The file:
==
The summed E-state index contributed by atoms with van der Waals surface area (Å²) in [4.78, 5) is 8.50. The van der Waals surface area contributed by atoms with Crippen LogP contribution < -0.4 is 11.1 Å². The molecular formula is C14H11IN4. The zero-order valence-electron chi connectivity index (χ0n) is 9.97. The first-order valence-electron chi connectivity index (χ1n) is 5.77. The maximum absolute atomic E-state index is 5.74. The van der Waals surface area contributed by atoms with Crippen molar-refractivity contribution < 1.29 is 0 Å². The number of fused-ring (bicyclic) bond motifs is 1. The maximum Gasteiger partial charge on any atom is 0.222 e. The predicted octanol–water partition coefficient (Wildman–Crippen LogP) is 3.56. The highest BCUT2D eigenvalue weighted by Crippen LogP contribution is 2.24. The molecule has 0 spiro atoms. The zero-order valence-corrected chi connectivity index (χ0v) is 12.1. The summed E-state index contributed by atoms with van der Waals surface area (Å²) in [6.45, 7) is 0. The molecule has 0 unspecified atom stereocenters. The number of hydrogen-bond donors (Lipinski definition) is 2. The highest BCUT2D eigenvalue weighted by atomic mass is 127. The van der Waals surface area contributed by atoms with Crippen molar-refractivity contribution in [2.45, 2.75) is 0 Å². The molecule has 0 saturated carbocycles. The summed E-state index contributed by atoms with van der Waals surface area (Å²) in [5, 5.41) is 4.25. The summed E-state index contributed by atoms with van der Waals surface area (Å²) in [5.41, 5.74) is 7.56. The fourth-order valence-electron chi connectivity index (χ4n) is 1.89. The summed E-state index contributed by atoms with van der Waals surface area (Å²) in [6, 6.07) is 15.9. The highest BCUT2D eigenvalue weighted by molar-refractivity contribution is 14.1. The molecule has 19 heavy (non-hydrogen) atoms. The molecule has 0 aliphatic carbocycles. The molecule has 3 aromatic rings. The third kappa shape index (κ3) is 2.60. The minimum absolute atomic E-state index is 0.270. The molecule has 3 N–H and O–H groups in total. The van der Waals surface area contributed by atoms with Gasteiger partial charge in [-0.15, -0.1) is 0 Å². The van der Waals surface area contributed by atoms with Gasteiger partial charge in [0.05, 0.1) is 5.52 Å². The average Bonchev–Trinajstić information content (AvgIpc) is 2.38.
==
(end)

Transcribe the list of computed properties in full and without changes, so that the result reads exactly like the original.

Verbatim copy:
The summed E-state index contributed by atoms with van der Waals surface area (Å²) in [4.78, 5) is 8.50. The van der Waals surface area contributed by atoms with Crippen LogP contribution < -0.4 is 11.1 Å². The molecular formula is C14H11IN4. The zero-order valence-electron chi connectivity index (χ0n) is 9.97. The first-order valence-electron chi connectivity index (χ1n) is 5.77. The maximum absolute atomic E-state index is 5.74. The van der Waals surface area contributed by atoms with Crippen molar-refractivity contribution < 1.29 is 0 Å². The number of fused-ring (bicyclic) bond motifs is 1. The maximum Gasteiger partial charge on any atom is 0.222 e. The predicted octanol–water partition coefficient (Wildman–Crippen LogP) is 3.56. The highest BCUT2D eigenvalue weighted by Crippen LogP contribution is 2.24. The molecule has 0 spiro atoms. The zero-order valence-corrected chi connectivity index (χ0v) is 12.1. The summed E-state index contributed by atoms with van der Waals surface area (Å²) in [6.45, 7) is 0. The molecule has 0 unspecified atom stereocenters. The number of hydrogen-bond donors (Lipinski definition) is 2. The highest BCUT2D eigenvalue weighted by atomic mass is 127. The van der Waals surface area contributed by atoms with Crippen molar-refractivity contribution in [2.45, 2.75) is 0 Å². The molecule has 0 saturated carbocycles. The summed E-state index contributed by atoms with van der Waals surface area (Å²) in [5, 5.41) is 4.25. The summed E-state index contributed by atoms with van der Waals surface area (Å²) in [5.41, 5.74) is 7.56. The fourth-order valence-electron chi connectivity index (χ4n) is 1.89. The summed E-state index contributed by atoms with van der Waals surface area (Å²) in [6, 6.07) is 15.9. The highest BCUT2D eigenvalue weighted by molar-refractivity contribution is 14.1. The molecule has 19 heavy (non-hydrogen) atoms. The molecule has 0 aliphatic carbocycles. The molecule has 3 aromatic rings. The third kappa shape index (κ3) is 2.60. The minimum absolute atomic E-state index is 0.270. The molecule has 3 N–H and O–H groups in total. The van der Waals surface area contributed by atoms with Gasteiger partial charge in [-0.15, -0.1) is 0 Å². The van der Waals surface area contributed by atoms with Gasteiger partial charge in [0.05, 0.1) is 5.52 Å². The average Bonchev–Trinajstić information content (AvgIpc) is 2.38.